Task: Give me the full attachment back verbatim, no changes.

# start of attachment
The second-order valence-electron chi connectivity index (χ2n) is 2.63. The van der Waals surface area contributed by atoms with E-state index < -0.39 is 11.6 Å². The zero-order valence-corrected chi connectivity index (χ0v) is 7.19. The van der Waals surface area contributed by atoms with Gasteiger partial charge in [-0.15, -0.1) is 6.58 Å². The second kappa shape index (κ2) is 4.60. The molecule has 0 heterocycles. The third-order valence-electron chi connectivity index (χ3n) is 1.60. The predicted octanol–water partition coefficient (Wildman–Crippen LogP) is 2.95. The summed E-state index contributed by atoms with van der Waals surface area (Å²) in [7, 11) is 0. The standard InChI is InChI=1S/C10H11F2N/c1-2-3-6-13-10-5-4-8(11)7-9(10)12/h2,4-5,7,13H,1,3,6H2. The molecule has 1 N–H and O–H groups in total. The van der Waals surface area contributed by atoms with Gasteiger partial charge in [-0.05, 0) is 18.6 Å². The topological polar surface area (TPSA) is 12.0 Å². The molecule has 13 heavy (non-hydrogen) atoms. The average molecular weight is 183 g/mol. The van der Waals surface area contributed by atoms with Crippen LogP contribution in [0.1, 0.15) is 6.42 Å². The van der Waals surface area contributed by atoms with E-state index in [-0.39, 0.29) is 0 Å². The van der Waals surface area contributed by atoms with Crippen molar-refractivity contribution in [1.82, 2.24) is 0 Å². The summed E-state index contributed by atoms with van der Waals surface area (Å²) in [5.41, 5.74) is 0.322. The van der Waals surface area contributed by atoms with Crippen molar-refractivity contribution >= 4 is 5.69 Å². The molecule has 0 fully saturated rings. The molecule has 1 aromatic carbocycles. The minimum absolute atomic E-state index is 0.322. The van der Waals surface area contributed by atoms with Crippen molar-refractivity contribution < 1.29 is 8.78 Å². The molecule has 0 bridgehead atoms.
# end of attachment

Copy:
The second-order valence-electron chi connectivity index (χ2n) is 2.63. The van der Waals surface area contributed by atoms with E-state index < -0.39 is 11.6 Å². The zero-order valence-corrected chi connectivity index (χ0v) is 7.19. The van der Waals surface area contributed by atoms with Gasteiger partial charge in [-0.15, -0.1) is 6.58 Å². The second kappa shape index (κ2) is 4.60. The molecule has 0 heterocycles. The third-order valence-electron chi connectivity index (χ3n) is 1.60. The predicted octanol–water partition coefficient (Wildman–Crippen LogP) is 2.95. The summed E-state index contributed by atoms with van der Waals surface area (Å²) in [7, 11) is 0. The standard InChI is InChI=1S/C10H11F2N/c1-2-3-6-13-10-5-4-8(11)7-9(10)12/h2,4-5,7,13H,1,3,6H2. The molecule has 1 N–H and O–H groups in total. The van der Waals surface area contributed by atoms with Gasteiger partial charge in [-0.05, 0) is 18.6 Å². The topological polar surface area (TPSA) is 12.0 Å². The molecule has 13 heavy (non-hydrogen) atoms. The average molecular weight is 183 g/mol. The van der Waals surface area contributed by atoms with Crippen LogP contribution in [0.1, 0.15) is 6.42 Å². The van der Waals surface area contributed by atoms with E-state index in [-0.39, 0.29) is 0 Å². The van der Waals surface area contributed by atoms with Crippen molar-refractivity contribution in [1.82, 2.24) is 0 Å². The summed E-state index contributed by atoms with van der Waals surface area (Å²) in [5.41, 5.74) is 0.322. The van der Waals surface area contributed by atoms with Crippen molar-refractivity contribution >= 4 is 5.69 Å². The molecule has 0 fully saturated rings. The molecule has 1 aromatic carbocycles. The minimum absolute atomic E-state index is 0.322. The van der Waals surface area contributed by atoms with Crippen molar-refractivity contribution < 1.29 is 8.78 Å². The molecule has 0 bridgehead atoms.